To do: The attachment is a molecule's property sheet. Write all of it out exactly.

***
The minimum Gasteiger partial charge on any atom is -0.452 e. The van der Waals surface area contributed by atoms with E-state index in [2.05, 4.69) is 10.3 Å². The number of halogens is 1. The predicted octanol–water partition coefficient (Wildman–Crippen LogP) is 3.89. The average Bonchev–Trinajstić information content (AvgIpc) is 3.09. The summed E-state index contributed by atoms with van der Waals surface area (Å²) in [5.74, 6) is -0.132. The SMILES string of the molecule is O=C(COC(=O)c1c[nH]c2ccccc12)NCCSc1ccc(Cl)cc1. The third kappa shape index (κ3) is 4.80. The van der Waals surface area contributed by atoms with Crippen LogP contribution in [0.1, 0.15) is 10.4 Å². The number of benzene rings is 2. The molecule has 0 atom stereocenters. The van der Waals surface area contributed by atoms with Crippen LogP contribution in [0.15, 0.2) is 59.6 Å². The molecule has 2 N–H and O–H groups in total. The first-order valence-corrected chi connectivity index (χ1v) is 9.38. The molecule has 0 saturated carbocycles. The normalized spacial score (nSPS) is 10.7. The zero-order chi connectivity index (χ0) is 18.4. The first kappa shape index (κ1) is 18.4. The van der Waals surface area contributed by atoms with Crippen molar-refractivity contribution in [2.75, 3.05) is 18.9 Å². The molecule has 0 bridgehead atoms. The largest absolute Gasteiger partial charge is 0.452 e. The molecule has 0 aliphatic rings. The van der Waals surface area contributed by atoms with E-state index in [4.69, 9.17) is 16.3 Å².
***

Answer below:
The minimum Gasteiger partial charge on any atom is -0.452 e. The van der Waals surface area contributed by atoms with E-state index in [2.05, 4.69) is 10.3 Å². The number of halogens is 1. The predicted octanol–water partition coefficient (Wildman–Crippen LogP) is 3.89. The average Bonchev–Trinajstić information content (AvgIpc) is 3.09. The summed E-state index contributed by atoms with van der Waals surface area (Å²) in [5.74, 6) is -0.132. The SMILES string of the molecule is O=C(COC(=O)c1c[nH]c2ccccc12)NCCSc1ccc(Cl)cc1. The third kappa shape index (κ3) is 4.80. The van der Waals surface area contributed by atoms with Crippen LogP contribution in [0.1, 0.15) is 10.4 Å². The number of benzene rings is 2. The molecule has 0 atom stereocenters. The van der Waals surface area contributed by atoms with Crippen LogP contribution in [0.15, 0.2) is 59.6 Å². The molecule has 2 N–H and O–H groups in total. The first-order valence-corrected chi connectivity index (χ1v) is 9.38. The molecule has 0 saturated carbocycles. The normalized spacial score (nSPS) is 10.7. The zero-order chi connectivity index (χ0) is 18.4. The first kappa shape index (κ1) is 18.4. The van der Waals surface area contributed by atoms with Crippen molar-refractivity contribution in [2.75, 3.05) is 18.9 Å². The molecule has 0 bridgehead atoms. The largest absolute Gasteiger partial charge is 0.452 e. The molecule has 0 aliphatic rings. The van der Waals surface area contributed by atoms with E-state index in [4.69, 9.17) is 16.3 Å².